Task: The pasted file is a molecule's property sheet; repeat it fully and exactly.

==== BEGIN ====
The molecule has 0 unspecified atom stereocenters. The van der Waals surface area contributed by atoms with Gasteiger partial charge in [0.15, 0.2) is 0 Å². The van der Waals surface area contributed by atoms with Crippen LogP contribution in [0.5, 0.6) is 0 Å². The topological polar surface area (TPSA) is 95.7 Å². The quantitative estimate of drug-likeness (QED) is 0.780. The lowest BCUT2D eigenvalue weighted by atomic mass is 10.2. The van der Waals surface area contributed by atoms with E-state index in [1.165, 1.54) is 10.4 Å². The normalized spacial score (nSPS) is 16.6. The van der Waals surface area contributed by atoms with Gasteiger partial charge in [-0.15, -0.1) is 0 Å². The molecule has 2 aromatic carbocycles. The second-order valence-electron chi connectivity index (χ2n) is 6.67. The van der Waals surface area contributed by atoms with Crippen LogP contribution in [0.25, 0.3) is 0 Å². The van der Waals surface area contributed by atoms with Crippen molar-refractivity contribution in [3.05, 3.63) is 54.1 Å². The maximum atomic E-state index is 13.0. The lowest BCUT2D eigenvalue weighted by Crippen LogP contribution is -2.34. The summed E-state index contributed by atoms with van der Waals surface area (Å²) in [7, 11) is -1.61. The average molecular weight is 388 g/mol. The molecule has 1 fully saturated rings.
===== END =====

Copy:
The molecule has 0 unspecified atom stereocenters. The van der Waals surface area contributed by atoms with Gasteiger partial charge in [0.15, 0.2) is 0 Å². The van der Waals surface area contributed by atoms with Crippen LogP contribution in [0.5, 0.6) is 0 Å². The topological polar surface area (TPSA) is 95.7 Å². The quantitative estimate of drug-likeness (QED) is 0.780. The lowest BCUT2D eigenvalue weighted by atomic mass is 10.2. The van der Waals surface area contributed by atoms with E-state index in [1.165, 1.54) is 10.4 Å². The normalized spacial score (nSPS) is 16.6. The van der Waals surface area contributed by atoms with Gasteiger partial charge in [-0.15, -0.1) is 0 Å². The molecule has 2 aromatic carbocycles. The second-order valence-electron chi connectivity index (χ2n) is 6.67. The van der Waals surface area contributed by atoms with Crippen LogP contribution in [0.25, 0.3) is 0 Å². The van der Waals surface area contributed by atoms with Crippen molar-refractivity contribution in [3.05, 3.63) is 54.1 Å². The maximum atomic E-state index is 13.0. The lowest BCUT2D eigenvalue weighted by Crippen LogP contribution is -2.34. The summed E-state index contributed by atoms with van der Waals surface area (Å²) in [7, 11) is -1.61. The average molecular weight is 388 g/mol. The molecule has 1 fully saturated rings.